New Zealand parents want their children to be taught life skills at school, according to a new study.
The report, carried out by Australian study fund ASG and researchers from Monash University, is the first of its kind to investigate parents’ views on the state of education in New Zealand.
“Historically, social and life skills are taught within the home and the development of skills and knowledge needed for a successful career have been taught in school. However, perceptions about what equals academic success is changing and so, for today’s parents social and life skills are becoming an increasingly important element in education,” says John Velegrinis, CEO of ASG.
“The report confirms that parents want teachers to play a greater role developing their children’s life skills. However, there was a strong but divided stance on discussing topical issues, such as sexuality and cyber safety; with the level of input depending on the cultural background and age of the child,” says Mr Velegrinis.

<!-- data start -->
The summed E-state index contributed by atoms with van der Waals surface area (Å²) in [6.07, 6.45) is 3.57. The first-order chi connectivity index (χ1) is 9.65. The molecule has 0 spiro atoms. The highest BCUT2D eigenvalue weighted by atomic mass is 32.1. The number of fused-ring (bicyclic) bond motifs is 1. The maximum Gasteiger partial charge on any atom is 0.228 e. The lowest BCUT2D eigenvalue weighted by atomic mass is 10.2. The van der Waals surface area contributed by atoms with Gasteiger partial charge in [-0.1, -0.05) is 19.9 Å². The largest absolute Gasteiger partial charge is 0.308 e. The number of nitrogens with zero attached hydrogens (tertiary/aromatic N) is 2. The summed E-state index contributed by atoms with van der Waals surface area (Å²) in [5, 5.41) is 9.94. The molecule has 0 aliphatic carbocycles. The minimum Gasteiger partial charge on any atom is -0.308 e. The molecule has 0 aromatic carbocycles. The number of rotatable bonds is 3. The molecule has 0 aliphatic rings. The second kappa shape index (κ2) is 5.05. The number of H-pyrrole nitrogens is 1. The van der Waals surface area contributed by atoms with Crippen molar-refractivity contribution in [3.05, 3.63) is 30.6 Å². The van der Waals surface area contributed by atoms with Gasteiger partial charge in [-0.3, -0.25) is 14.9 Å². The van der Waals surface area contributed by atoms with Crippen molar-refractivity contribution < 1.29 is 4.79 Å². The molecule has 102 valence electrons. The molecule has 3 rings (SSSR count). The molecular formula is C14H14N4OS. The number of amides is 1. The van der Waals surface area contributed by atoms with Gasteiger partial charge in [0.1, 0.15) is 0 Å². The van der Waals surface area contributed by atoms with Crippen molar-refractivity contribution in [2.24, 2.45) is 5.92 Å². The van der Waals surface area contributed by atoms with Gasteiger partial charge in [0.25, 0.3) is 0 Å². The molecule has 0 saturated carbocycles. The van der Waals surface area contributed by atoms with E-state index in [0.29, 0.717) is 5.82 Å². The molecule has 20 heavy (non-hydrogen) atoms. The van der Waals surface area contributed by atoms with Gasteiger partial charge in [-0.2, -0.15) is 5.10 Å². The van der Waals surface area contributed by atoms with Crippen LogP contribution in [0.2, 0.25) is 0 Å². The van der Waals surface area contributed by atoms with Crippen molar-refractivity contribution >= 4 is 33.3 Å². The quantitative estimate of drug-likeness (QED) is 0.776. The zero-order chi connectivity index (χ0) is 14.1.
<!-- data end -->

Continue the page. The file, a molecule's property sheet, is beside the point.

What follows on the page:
Of parents surveyed, 66 per cent say schools should do more to teach their child social skills, and when ethnicity is factored in, the proportion increases to 91 per cent among Indian and other Asian parents. “The findings suggest there are increasingly blurred lines as to where responsibility begins and ends as parents’ perceptions of their traditional roles and responsibilities change,” says Mr Velegrinis.
The analysis revealed that parents have strong views on how the school environment keeps pace with topical issues, such as sexuality and cyber safety.
Just 32 per cent of all parents agree schools are the best place for their child to learn about sexuality. When cultural influences are factored in, only 26 per cent of New Zealand parents believe that sexual education is best learnt at school versus 58 per cent of Indian and other Asian parents. Furthermore, 74 per cent of New Zealand parents agree they can openly talk about sex at home, but this falls to 45 per cent for Indian and other Asian parents.
“While the topic of sex education may be culturally dependent, parents, teachers and schools must have ongoing discussions about issues such as sexuality and sex education to best determine how much of it is part of the curriculum, and what needs to be done at home,” says associate professor Shane Phillipson from Monash University. “This is important to make sure no child misses out on this essential developmental opportunity.”